We know, you forgot to reapply the sunblock, right? Or maybe you uttered the famous last words, “I never burn.” It happens to the best of us. The sun's warm embrace suddenly turns into a punishment. Instead of a golden tan, you were left with a tight, tender and lobster-red hide that makes wearing clothes nearly unbearable. Here's how to relieve the pain and keep your skin from getting crispy along with our team's recommendations for the best after-sun products. Stock up now so you don't have procure them once you're already feeling the burn.
Pop Some Pills
For the next 24 hours, take two anti-inflammatory pain relievers (ideally ibuprofen), every six hours to help alleviate the sting and keep the pain as mild as possible.
Take a Cool Shower or Bath
This will reduce the surface temperature of the skin and bring some instant relief to the burn. Use a gentle soap like Kiehl's Body Fuel wash which is packed with Vitamin E and cooling menthol.
Cetaphil knows skin. So this isn't the sexiest post-sun product (there's no tropical scent or exotic ingredients), but this works—and works fast. The hybrid gel/cream goes on easily and absorbs quickly to let the proprietary blend of aloe and moisturizers get to work. If you want to keep from peeling, this is your best bet.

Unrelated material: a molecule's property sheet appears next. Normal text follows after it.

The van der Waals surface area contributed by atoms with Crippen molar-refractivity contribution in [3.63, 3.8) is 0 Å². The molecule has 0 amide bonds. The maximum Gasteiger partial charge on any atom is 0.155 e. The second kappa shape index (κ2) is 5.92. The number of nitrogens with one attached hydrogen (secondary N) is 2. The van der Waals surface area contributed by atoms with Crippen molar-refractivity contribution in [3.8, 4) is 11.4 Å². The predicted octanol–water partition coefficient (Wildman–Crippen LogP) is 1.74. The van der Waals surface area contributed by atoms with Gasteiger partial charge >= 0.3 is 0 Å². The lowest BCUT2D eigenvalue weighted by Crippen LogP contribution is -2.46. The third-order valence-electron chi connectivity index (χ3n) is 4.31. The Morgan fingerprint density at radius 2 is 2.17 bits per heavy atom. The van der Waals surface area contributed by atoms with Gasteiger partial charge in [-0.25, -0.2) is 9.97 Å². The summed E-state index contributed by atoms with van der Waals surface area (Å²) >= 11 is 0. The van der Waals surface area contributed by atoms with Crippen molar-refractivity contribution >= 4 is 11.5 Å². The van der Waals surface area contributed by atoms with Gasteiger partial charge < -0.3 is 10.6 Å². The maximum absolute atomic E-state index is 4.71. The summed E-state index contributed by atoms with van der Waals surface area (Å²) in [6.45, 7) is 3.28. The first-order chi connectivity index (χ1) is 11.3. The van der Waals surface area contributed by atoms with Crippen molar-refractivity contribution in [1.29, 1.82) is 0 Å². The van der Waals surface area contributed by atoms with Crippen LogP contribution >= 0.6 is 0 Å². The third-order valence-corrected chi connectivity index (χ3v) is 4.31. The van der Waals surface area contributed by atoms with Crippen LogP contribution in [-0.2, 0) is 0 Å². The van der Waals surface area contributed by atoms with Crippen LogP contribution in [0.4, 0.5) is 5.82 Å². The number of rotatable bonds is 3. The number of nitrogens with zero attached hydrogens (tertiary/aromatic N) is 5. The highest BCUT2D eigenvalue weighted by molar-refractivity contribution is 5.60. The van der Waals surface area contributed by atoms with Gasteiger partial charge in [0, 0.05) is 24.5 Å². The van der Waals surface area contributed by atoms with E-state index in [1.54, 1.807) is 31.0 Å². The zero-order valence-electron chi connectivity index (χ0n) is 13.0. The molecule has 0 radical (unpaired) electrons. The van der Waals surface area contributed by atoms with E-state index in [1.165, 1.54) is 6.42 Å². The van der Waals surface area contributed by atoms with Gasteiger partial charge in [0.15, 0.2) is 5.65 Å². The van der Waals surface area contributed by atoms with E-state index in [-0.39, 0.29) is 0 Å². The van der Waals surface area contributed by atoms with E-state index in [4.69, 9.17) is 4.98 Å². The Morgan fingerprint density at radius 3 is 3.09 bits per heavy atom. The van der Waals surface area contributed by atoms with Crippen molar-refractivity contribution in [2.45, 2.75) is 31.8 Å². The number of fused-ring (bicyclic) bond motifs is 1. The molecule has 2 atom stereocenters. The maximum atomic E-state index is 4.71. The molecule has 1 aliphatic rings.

Does this cooling gel really go from burn to brown? Maybe not. But does it allow you to retain much of the color while soothing redness and healing inflamed skin? Yes. A favorite of our fairest editor, he puts it on after a day in the sun even when he's not red just to help keep the skin healthy (and maybe hang onto any possible tan).
A quick-absorbing lotion that's been a regular in our beach bag for years. A combination of aloe and coconut oil works for both dry, tight skin and serious redness. The gentle formula can also go on your face without causing breakouts.
This easy spray is ideal when you don't want to touch a bad burn or simply don't want to be sticky or greasy with a gel or cream. Aloe relieves the burn while kukui nut oil hydrates skin with nourishing fatty acids that also reduce inflammation.
When you don't want something heavy on your burned face, this lightweight mist soothes with aloe juice and moisturizes dehydrated and overheated skin with a natural blend of hyaluronic acid and coconut water.
Not up for a drugstore run? “One of the best remedies is to soak a wash cloth in cold milk and apply it to the burn,” says dermatologist Dr. Craig Austin. “Lactic acid naturally soothes and moisturizes the skin, and helps to get rid of dead skin cells.”
The estimated new cases of melanoma reported in the United States this year.